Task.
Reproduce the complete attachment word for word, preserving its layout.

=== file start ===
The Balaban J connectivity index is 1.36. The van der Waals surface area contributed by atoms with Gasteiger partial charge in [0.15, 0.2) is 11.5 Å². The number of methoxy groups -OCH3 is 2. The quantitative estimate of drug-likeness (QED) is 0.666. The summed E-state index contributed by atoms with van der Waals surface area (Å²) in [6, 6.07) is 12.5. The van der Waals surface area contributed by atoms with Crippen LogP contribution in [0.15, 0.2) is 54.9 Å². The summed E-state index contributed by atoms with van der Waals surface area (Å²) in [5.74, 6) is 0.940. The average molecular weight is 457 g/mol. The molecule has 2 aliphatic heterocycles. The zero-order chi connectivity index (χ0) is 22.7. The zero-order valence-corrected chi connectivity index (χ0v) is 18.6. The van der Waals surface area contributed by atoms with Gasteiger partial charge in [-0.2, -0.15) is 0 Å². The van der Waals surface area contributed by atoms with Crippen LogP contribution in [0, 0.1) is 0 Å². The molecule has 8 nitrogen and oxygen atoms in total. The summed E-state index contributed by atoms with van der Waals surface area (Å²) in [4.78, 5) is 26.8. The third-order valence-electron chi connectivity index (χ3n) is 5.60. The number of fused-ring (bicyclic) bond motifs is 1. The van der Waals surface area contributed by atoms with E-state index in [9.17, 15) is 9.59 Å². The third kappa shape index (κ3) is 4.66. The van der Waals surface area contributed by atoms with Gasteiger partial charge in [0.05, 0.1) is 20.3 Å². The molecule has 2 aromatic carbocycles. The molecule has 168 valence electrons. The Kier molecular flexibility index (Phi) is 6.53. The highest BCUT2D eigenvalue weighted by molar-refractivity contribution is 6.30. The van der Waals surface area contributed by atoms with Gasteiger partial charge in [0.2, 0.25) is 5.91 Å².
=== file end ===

The Balaban J connectivity index is 1.36. The van der Waals surface area contributed by atoms with Gasteiger partial charge in [0.15, 0.2) is 11.5 Å². The number of methoxy groups -OCH3 is 2. The quantitative estimate of drug-likeness (QED) is 0.666. The summed E-state index contributed by atoms with van der Waals surface area (Å²) in [6, 6.07) is 12.5. The van der Waals surface area contributed by atoms with Crippen LogP contribution in [0.15, 0.2) is 54.9 Å². The summed E-state index contributed by atoms with van der Waals surface area (Å²) in [5.74, 6) is 0.940. The average molecular weight is 457 g/mol. The molecule has 2 aliphatic heterocycles. The zero-order chi connectivity index (χ0) is 22.7. The zero-order valence-corrected chi connectivity index (χ0v) is 18.6. The van der Waals surface area contributed by atoms with Gasteiger partial charge in [-0.2, -0.15) is 0 Å². The van der Waals surface area contributed by atoms with Crippen LogP contribution in [0, 0.1) is 0 Å². The molecule has 8 nitrogen and oxygen atoms in total. The summed E-state index contributed by atoms with van der Waals surface area (Å²) in [4.78, 5) is 26.8. The third-order valence-electron chi connectivity index (χ3n) is 5.60. The number of fused-ring (bicyclic) bond motifs is 1. The van der Waals surface area contributed by atoms with E-state index in [9.17, 15) is 9.59 Å². The third kappa shape index (κ3) is 4.66. The van der Waals surface area contributed by atoms with Gasteiger partial charge in [0.05, 0.1) is 20.3 Å². The molecule has 2 aromatic carbocycles. The molecule has 168 valence electrons. The Kier molecular flexibility index (Phi) is 6.53. The highest BCUT2D eigenvalue weighted by molar-refractivity contribution is 6.30. The van der Waals surface area contributed by atoms with Gasteiger partial charge in [0.2, 0.25) is 5.91 Å².